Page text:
Unless the government’s upcoming review of auto-enrolment lowers the earnings trigger and extends the scheme to cover the self-employed, around 12m private sector workers will lose out by mid-2018, according to a survey by the Association of Consulting Actuaries (ACA).
The ACA stated AE has been a success to date - adding some 7.2m employees to the ranks of workplace pensions.
But based on ONS figures, it is estimated more than 40 per cent of employees of micro employers - an estimated 840,000 firms with fewer than five employees – earn below the £10,000 per year base threshold.
These employees are not eligible to be auto-enrolled into workplace pensions.
The survey found employee opt outs rising to more 21 per cent of eligible jobholders in smaller firms.
Upwards of 60 per cent of employees among the vast majority of smaller firms left to stage, may miss out on joining the ranks of pension savers, the ACA survey suggested.
Bob Scott, chairman of the ACA said: “Many have commented to date about the generally low level of pension contributions being saved into most AE schemes, and rightly so.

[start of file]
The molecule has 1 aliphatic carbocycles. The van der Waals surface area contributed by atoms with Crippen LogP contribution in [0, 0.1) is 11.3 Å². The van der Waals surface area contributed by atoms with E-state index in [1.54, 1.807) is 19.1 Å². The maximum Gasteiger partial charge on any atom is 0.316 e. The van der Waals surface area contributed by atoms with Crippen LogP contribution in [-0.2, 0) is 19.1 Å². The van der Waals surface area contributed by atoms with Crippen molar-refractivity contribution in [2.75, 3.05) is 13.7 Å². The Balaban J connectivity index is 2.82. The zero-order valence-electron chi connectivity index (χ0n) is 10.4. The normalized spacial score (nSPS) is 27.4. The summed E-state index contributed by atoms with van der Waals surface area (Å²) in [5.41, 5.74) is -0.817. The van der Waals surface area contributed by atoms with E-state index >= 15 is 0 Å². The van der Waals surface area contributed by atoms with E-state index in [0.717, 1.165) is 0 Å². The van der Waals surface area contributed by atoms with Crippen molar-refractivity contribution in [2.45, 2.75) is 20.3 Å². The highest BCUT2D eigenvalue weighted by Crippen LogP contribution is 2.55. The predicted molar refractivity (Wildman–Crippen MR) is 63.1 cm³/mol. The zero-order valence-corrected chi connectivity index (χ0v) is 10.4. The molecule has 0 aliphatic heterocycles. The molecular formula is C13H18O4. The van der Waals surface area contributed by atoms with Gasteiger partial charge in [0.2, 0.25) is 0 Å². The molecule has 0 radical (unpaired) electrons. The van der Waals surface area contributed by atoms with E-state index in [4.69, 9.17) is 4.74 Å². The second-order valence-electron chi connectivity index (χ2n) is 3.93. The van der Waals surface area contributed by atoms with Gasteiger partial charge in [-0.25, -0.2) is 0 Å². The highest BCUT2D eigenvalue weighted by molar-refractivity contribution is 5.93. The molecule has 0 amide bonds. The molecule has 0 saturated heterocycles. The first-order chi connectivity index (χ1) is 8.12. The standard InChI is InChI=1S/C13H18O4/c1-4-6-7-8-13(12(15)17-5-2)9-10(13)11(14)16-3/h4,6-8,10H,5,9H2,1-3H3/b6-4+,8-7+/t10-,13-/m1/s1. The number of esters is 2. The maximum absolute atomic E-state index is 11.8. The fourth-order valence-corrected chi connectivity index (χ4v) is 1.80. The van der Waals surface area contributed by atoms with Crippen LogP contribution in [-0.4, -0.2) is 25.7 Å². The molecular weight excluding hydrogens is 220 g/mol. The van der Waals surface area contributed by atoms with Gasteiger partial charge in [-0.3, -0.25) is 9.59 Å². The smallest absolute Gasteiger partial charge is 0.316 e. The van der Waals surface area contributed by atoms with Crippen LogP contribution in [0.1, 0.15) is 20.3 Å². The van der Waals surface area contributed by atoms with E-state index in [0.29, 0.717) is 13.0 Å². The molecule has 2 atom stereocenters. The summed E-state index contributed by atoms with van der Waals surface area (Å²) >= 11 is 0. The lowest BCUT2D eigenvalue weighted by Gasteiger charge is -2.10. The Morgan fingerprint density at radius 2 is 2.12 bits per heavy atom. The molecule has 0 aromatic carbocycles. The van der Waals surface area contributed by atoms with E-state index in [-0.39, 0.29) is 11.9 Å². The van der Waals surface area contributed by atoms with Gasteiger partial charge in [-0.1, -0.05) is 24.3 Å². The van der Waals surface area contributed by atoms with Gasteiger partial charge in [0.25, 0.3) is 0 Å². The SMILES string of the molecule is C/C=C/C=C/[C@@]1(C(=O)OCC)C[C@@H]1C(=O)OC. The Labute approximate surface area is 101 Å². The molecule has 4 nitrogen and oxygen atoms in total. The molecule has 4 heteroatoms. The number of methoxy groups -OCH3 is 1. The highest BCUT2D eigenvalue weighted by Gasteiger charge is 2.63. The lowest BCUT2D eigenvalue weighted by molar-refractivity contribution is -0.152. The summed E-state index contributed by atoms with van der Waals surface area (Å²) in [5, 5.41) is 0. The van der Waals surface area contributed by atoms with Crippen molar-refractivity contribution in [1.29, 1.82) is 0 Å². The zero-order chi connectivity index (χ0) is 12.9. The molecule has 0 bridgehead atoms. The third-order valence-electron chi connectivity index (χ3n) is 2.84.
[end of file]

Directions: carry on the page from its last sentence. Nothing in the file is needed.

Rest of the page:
"Our survey underscores that in smaller firms the problem is heightened, with those joining AE generally at or near the minimum levels of total contributions, which amount to less than 2 per cent of earnings at present.
“The government needs to be absolutely straight with the public. The new state pension, whether triple or double locked, will not provide anything like an adequate retirement income for the vast majority of people.
"Without private pension savings, very many people will continue to rely on other state benefits in retirement, the level of which and their persistency being very uncertain,” he added.
Simon Webster, managing director of Facts & Figures Financial Planners, said that any shortfall is likely to be the result of the dire state of financial education that needs to start much sooner – from school age up.
“Self-employed have always had the option to set up and join a pension scheme of their own volition at any time, and nothing in that regard has changed.
“The fundamental issue is a lack of education regarding the need for retirement provision. Education is crucial, but is totally lacking. It goes back to schools, financial education is totally non-existent and it doesn’t prepare children for the world of work - and certainly not the world of pensions.”